Extremely high performance and luxurious running from the Coventry-built £3,800 Saloon
Last year I had a brief flirtation with the new Daimler Double-Six and more recently I have been able to gain greater experience of the same-specification Jaguar XJ12. The impression which persists is that the twelve-cylinder saloon from Coventry is quite outstanding and most certainly in the best Sir William Lyons tradition of offering such stupendous value-for-money as to drive the opposition out of the market place. The basic price of this Jaguar is £3,082. VAT, delivery charges inclusive of number plates and a year’s road tax, and the extras on the test car, which consisted of laminated screen, electric window-lifts, a radio with speakers in the four doors and an automatic aerial, increase to a total of £3,883.77.
This is a very modest sum to pay for a low, handsome, fully-equipped, top-luxury car which can exceed 145 m.p.h., out-accelerate most of the world’s great sports and GT cars, yet which provides comfort in the best West End club idiom, exceptionally quiet-running, and which is more than adequately shod with those Dunlop SP tyres developed specially for it and retarded with efficient servo-ventilated disc brakes. Admittedly the 5.4-litre 60-deg. V12 is a thirsty engine but those who are forming long queues for this fine new car are unlikely to worry about petrol bills, which the low purchase price of the XJ12 does to some extent offset.
The steel body shell is that of the well established XJ6 Jaguar. That is to say, without being a state-occasion limousine it provides ample space for four or five occupants while their mobile possessions can be easily loaded into the shallow 17 cu. ft. boot-space, the spare wheel being below the floor and the boot-lid closing nicely, although the key is a bit furnbly if it has to be locked.
The usual Jaguar high-grade, real leather upholstery, polished walnut facia and door-cappings, deep-pile nylon carpets, and arrangement of controls, are retained, together with knob-controlled front 1/4-lights. All these “olde-worlde” fittings contribute to a very special kind of motoring. The thin, slippery-rimmed steering wheel is small (15 in.) adjustable for column length and has a half-hornring, sounding twin horns. A 160-m.p.h. speedometer and matching tachometer are in front of the driver, their needles moving together (and swiftly!) in the same plane (when in top gear) over the white digits, in the manner we found so satisfying in pre-war Bentleys.
The central row of switches is still used, which can be confusing, although they are clearly labelled, and lit. From l. to r. these control the hazard warning, map or interior lamps, two-degrees of panel lighting, side and headlamps, two-speed wipers, electric washers, two-speed heater fan, and the fuel tanks change-over. The lamps switches are boxed together in the centre and interlocked but the separation of wipers and washers buttons is certainly inconvenient. A r.h. stalk simply looks after turn-indicating and lamps flashing and is too far below the wheel if this is set high.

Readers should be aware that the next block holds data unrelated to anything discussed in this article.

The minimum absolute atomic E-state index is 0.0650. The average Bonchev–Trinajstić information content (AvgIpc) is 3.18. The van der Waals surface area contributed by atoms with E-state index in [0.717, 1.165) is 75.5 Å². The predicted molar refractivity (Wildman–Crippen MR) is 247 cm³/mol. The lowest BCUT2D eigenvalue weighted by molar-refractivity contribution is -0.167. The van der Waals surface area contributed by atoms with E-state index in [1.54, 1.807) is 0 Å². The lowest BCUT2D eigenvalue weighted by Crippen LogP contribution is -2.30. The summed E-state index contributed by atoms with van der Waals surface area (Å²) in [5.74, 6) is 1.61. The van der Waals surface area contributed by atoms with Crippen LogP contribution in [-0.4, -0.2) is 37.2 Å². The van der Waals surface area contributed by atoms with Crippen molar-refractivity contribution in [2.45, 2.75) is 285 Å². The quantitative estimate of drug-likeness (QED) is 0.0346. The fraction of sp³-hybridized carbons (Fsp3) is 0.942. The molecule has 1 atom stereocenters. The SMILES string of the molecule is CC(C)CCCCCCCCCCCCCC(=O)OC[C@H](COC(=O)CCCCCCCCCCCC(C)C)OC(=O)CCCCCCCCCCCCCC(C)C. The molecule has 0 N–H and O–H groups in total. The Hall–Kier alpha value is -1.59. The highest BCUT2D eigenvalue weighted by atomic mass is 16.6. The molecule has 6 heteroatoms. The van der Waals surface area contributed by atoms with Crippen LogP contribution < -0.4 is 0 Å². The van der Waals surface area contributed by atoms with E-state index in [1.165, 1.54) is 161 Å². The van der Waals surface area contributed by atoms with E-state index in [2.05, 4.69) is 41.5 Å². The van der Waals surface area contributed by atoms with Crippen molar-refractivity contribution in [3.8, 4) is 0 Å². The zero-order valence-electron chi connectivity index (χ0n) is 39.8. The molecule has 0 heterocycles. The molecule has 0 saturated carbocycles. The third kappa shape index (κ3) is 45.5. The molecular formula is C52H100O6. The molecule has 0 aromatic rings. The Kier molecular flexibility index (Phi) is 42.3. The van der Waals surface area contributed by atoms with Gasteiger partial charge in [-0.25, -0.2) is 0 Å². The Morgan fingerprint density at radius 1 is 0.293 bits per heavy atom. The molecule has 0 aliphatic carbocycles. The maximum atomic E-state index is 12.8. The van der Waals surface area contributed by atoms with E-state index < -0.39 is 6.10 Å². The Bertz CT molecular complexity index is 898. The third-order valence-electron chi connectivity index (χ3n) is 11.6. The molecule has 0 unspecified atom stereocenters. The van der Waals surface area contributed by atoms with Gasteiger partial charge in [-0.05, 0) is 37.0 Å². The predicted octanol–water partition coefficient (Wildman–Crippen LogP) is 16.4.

Other typical Jaguar items are the vanity mirror which slides up when the wooden lid of the small lockable glove-cubby is opened, the twin petrol tanks, felt head-lining, the hand-brake-on/brake fluid low warning light (surely pioneered by Jaguar?), and the five small dials lined up centrally for oil, heat, battery, time and fuel contents readings. The hand-brake is an under-facia twist-and-turn affair. The major warning lights are clustered between the two large dials. All the controls are well placed, even if the switches are fumbly. The central console has the toggle gear lever for selecting P,R,N,D, 1 and 2 positions protruding from a nylon-brushed gate which is unsuited to rapid upward changes, because no gate protects D from N.
On the console floor are cigar-lighter and twin-lidded ash-trays and change-over for the radio speakers, the four window-lift controls are on its rear face (there are additional ones in the rear doors for back-scat passengers to use) and its front wall contains the radio and the air and heater controls with an eight-position hot-air setting. The facia has eyeball air vents, there are lever-controlled scuttle air intakes and swivelling grilles on the screen sill; the body is vented. There is a central open stowage bin, bins in the back doors and under facia shelves for oddments, also a lidded well between the front seats. The electric windows work quickly and quietly, but only if the ignition-key is used. A Triplex Hotline rear window is standardised and the test car had four Lucas headlamps and Kangol reel-type safety belts.